One reason deficit projections are always exaggerated during the first few years after a recession is the CBO’s method of forecasting long‐​term potential growth of the economy. It more or less assumes the average rate of economic growth — including recessions — will also be the average growth rate between recessions. Since recessions have lately been a decade apart, economic growth is therefore persistently underestimated for about 10 years. And deficit estimates have to be repeatedly scaled down as the economy continually outperforms the unduly dismal estimates.

As the economic expansion takes hold, reality repeatedly compels the CBO to raise its GDP growth forecast in the short run. But sticking to their dismal long‐​term outlook requires that faster economic growth today must, as a mathematical necessity, be offset by assuming slower economic growth tomorrow. Stronger economic growth therefore has the paradoxical effect of making future budget deficits look worse rather than better: “Changes in the economic forecast had a slightly positive effect on revenues in 2004 and 2005,” the CBO reported earlier this year, “but an increasingly negative impact on revenues during the remainder of the projection period.” That is so typical — actual good news in the short run is always purchased at the price of assuming worse news ahead.

In this instance, that familiar “negative impact” was made even more negative because the revised CBO forecast “lowered inflation, which tended to reduce receipts from all sources.” Why lower estimated inflation? Probably “to reduce receipts.” No change in the news over a few months could ever legitimately change estimated average inflation over 10 years. But such assumptions may frequently need to be adjusted, to keep the future looking as grim as possible.

In just five months between last August and this January, the CBO increased its forecast of economic growth for the current year by a full percentage point, from 3.8 percent to 4.8 percent. Whenever it does that, however, it feels compelled to lower estimated growth in the future to make it all add up to an appropriately (in their view) low number. As a result, the CBO then estimated the economy could not possibly grow faster than 2.8 percent a year from 2006 to 2009, nor faster than 2.5 percent from 2010 to 2014.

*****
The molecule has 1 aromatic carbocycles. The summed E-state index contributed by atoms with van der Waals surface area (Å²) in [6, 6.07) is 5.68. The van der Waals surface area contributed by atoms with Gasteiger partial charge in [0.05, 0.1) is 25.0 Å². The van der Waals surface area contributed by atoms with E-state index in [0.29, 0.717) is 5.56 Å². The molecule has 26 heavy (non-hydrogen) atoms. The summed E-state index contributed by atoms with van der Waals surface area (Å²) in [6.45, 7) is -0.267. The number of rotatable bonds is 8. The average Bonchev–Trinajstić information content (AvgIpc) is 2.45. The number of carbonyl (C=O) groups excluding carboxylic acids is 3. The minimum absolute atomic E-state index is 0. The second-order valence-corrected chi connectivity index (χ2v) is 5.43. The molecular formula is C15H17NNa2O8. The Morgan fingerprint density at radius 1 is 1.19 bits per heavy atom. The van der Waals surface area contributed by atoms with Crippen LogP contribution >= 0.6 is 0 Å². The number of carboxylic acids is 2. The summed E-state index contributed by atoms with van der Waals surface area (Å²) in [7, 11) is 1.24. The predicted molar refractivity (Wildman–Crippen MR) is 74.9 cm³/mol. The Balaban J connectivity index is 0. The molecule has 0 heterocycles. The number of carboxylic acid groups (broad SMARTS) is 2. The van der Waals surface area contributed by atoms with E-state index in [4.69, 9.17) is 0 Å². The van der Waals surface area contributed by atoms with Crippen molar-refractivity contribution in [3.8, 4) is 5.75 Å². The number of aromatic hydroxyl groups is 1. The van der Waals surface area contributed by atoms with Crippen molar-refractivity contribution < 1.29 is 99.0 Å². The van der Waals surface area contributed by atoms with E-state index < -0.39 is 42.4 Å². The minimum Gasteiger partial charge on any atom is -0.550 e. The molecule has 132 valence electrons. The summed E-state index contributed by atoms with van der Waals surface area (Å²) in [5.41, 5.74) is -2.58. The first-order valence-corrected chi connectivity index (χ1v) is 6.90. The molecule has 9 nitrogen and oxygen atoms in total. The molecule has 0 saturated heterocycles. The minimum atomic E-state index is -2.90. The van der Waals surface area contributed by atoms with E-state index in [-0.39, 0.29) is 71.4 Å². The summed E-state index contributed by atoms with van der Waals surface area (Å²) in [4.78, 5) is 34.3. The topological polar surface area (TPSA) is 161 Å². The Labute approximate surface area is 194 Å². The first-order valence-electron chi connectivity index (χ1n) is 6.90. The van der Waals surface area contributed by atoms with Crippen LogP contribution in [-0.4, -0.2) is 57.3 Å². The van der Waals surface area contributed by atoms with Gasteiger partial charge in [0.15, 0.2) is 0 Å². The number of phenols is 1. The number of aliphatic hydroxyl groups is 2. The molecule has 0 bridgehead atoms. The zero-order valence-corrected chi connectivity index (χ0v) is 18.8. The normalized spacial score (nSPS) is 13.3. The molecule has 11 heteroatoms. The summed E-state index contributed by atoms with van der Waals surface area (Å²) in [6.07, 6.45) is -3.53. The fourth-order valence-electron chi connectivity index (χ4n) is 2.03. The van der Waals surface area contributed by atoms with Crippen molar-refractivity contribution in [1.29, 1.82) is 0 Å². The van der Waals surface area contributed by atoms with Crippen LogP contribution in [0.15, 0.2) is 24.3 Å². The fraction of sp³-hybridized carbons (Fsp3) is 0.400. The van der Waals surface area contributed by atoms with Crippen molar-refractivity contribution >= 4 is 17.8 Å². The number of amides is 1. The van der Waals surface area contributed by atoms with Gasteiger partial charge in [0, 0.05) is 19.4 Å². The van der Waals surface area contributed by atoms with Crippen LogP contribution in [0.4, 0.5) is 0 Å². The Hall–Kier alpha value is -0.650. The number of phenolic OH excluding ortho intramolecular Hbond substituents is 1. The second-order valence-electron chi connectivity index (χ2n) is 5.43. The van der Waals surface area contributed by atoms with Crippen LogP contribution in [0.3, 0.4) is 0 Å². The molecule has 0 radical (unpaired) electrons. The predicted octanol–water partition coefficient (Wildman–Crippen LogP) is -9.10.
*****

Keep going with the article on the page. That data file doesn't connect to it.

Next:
To put such figures in perspective, real GDP grew by 2 percent a year from 1930 to 1940. So, the CBO expects future economic growth after 2009 to be slightly better than during the Great Depression.

Many professional deficit hawks will spend the next year or two telling us the sky is falling, as they did in 1985 and 1995. Private researchers may be “independent,” but not disinterested. Those of us who are eager to roll back the runaway federal gravy train have an incentive to exaggerate future budget deficits, even though we know very well it is the spending itself rather how it is financed that matters most.

Those who want to increase taxes (at all times and for any conceivable reason) have even more incentive to exaggerate future budget deficits, because spending cuts take booty from their most bountiful constituents, which explains why such cuts are termed “unrealistic.”

Just remember that this budget forecasting ritual is repeated during the first few years after every recession, roughly every 10 years. Be patient, and the latest scary deficit estimates for the distant future are likely to be repeatedly adjusted downward, grudgingly, once again.